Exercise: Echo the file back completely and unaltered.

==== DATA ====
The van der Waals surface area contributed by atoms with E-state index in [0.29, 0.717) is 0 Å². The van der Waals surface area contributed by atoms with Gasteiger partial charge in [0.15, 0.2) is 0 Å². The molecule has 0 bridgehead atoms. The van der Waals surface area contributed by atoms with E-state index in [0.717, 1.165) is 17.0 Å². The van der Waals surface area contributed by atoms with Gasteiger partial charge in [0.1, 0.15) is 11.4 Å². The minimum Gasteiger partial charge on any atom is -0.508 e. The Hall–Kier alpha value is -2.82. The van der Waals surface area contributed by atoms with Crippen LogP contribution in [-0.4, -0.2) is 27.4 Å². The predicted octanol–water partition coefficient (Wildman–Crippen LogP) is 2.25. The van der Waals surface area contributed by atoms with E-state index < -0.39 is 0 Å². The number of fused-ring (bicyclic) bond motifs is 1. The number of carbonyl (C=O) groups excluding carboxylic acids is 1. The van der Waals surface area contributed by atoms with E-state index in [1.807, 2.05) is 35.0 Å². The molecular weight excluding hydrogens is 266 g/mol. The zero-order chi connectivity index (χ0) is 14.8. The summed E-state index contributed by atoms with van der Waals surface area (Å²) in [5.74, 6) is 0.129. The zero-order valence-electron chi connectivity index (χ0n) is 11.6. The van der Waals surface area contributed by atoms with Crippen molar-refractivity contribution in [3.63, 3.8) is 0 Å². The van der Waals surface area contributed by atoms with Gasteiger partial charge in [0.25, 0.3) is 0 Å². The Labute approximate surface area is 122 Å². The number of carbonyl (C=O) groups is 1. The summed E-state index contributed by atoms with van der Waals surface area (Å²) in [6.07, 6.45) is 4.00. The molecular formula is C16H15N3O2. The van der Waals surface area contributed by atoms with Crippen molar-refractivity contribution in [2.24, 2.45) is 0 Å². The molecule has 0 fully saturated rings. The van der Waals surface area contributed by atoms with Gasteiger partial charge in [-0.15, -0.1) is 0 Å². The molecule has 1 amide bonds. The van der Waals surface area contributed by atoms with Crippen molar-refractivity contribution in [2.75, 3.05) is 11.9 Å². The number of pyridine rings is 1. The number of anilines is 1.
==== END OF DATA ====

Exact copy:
The van der Waals surface area contributed by atoms with E-state index in [0.29, 0.717) is 0 Å². The van der Waals surface area contributed by atoms with Gasteiger partial charge in [0.15, 0.2) is 0 Å². The molecule has 0 bridgehead atoms. The van der Waals surface area contributed by atoms with E-state index in [0.717, 1.165) is 17.0 Å². The van der Waals surface area contributed by atoms with Gasteiger partial charge in [0.1, 0.15) is 11.4 Å². The minimum Gasteiger partial charge on any atom is -0.508 e. The Hall–Kier alpha value is -2.82. The van der Waals surface area contributed by atoms with Crippen LogP contribution in [-0.4, -0.2) is 27.4 Å². The predicted octanol–water partition coefficient (Wildman–Crippen LogP) is 2.25. The van der Waals surface area contributed by atoms with E-state index < -0.39 is 0 Å². The number of fused-ring (bicyclic) bond motifs is 1. The number of carbonyl (C=O) groups excluding carboxylic acids is 1. The van der Waals surface area contributed by atoms with E-state index in [1.807, 2.05) is 35.0 Å². The molecular weight excluding hydrogens is 266 g/mol. The zero-order chi connectivity index (χ0) is 14.8. The summed E-state index contributed by atoms with van der Waals surface area (Å²) in [5.74, 6) is 0.129. The zero-order valence-electron chi connectivity index (χ0n) is 11.6. The van der Waals surface area contributed by atoms with Crippen molar-refractivity contribution in [3.63, 3.8) is 0 Å². The van der Waals surface area contributed by atoms with Gasteiger partial charge in [0.25, 0.3) is 0 Å². The Labute approximate surface area is 122 Å². The number of carbonyl (C=O) groups is 1. The summed E-state index contributed by atoms with van der Waals surface area (Å²) in [6.07, 6.45) is 4.00. The molecular formula is C16H15N3O2. The van der Waals surface area contributed by atoms with Crippen molar-refractivity contribution in [2.24, 2.45) is 0 Å². The molecule has 0 fully saturated rings. The van der Waals surface area contributed by atoms with Gasteiger partial charge in [-0.15, -0.1) is 0 Å². The molecule has 1 amide bonds. The van der Waals surface area contributed by atoms with Crippen molar-refractivity contribution in [2.75, 3.05) is 11.9 Å². The number of pyridine rings is 1. The number of anilines is 1.